That prompted Dr. Mintz, who has written a great deal about it before, to reassess the controversy in his blog and as a guest blogger over at the Forbes health blog, The Science Business. He reviewed the evidence and pointed out that there's nothing new in the discussion concerning the risks and benefits of Avandia. Then Retired Doc, citing Mintz's analysis, asked readers why we're stirring the pot again. He got one response to his question and that was from Dr. Roy Poses at Health Care Renewal:
Perhaps Dr Mintz may have been influenced by his financial ties to GSK (not disclosed in his blog post that you linked to, but now mentioned in the Forbes Science Business blog version of it, see here:
The undisclosed conflicts were first noted in the PharmaLot blog, see here:
Dr. Poses's response is troubling in a way that is typical when issues of science are thrown into the arena of popular debate. At best it confuses things by conflating questions about Avandia's safety with those concerning the ethics of Dr. Mintz. Or, worse, it may represent the intellectually lazy approach of applying a simple litmus test (Pharma ties) to summarily reject Dr. Mintz's analysis. That sort of ad hominem attack may rarely be justified if ones opponent makes baseless claims without pointing to primary sources of evidence. While Dr. Mintz's analysis is not a systematic review it did appeal to primary sources. There is more than sufficient warrant to accept or reject Dr. Mintz's argument on its own merits. Personal attacks in this case are inappropriate and unnecessary.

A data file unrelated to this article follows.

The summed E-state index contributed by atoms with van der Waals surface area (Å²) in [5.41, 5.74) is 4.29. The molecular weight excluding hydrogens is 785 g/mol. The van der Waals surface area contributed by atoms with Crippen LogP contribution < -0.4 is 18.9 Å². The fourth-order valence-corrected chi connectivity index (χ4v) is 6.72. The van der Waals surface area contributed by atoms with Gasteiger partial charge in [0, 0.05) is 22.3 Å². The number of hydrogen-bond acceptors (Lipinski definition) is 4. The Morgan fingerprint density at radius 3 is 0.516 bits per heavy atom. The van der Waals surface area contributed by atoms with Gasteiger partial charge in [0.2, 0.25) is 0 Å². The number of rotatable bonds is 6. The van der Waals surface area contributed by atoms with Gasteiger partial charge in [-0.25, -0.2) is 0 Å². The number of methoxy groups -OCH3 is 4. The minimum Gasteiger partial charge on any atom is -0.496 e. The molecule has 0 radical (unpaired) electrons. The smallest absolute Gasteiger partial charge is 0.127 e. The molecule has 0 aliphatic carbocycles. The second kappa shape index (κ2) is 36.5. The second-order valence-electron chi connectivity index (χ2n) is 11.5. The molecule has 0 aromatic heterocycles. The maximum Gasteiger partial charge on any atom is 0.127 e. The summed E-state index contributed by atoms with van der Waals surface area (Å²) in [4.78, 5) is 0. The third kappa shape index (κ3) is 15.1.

Meanwhile over at Pharmalot (linked above by Dr. Poses) the whole thing morphed into a full-scale attack on Dr. Mintz---not so much in the body of Ed Silverman's post, but in the comments. And, to be fair to Silverman, he wrote with a singular focus and made no pretense of evaluating Avandia.
For those readers who take me at my word that I have no Pharma ties (not all readers do!) here's my skinny on type 2 diabetes treatments starting with the categories associated with greatest harm down to the ones with greatest benefit:
Known macrovascular harm
Probable macrovascular harm (Dose and usage pattern related)
Question raised about macrovascular harm without convincing evidence
Preliminary evidence of macrovascular benefit, in need of confirmatory data
Probable macrovascular benefit
Definite macrovascular benefit
No evidence to guide clinicians as to macrovascular benefit, harm or neutral effect
All other agents!
Note that this listing is not a treatment algorithm (you can find that here). It is only concerned with macrovascular effects of diabetes treatments, because that's the focus of the current controversy. It ignores other benefits of glycemic control such as microvascular benefit.
On a related note, another area of obfuscation by the popular media and even some physician writers (who should know better) is the confusion of macrovascular harm with the heart failure issue. Although TZDs cause fluid retention and there are heart failure concerns the evidence is now clear that it is a peripheral effect with no direct adverse effect on the heart. This was well illustrated in a study which showed that although Avandia was associated with increased need for treatment of edema there was no finding of adverse cardiac effect as evidenced by lack of change in cardiac ejection fraction.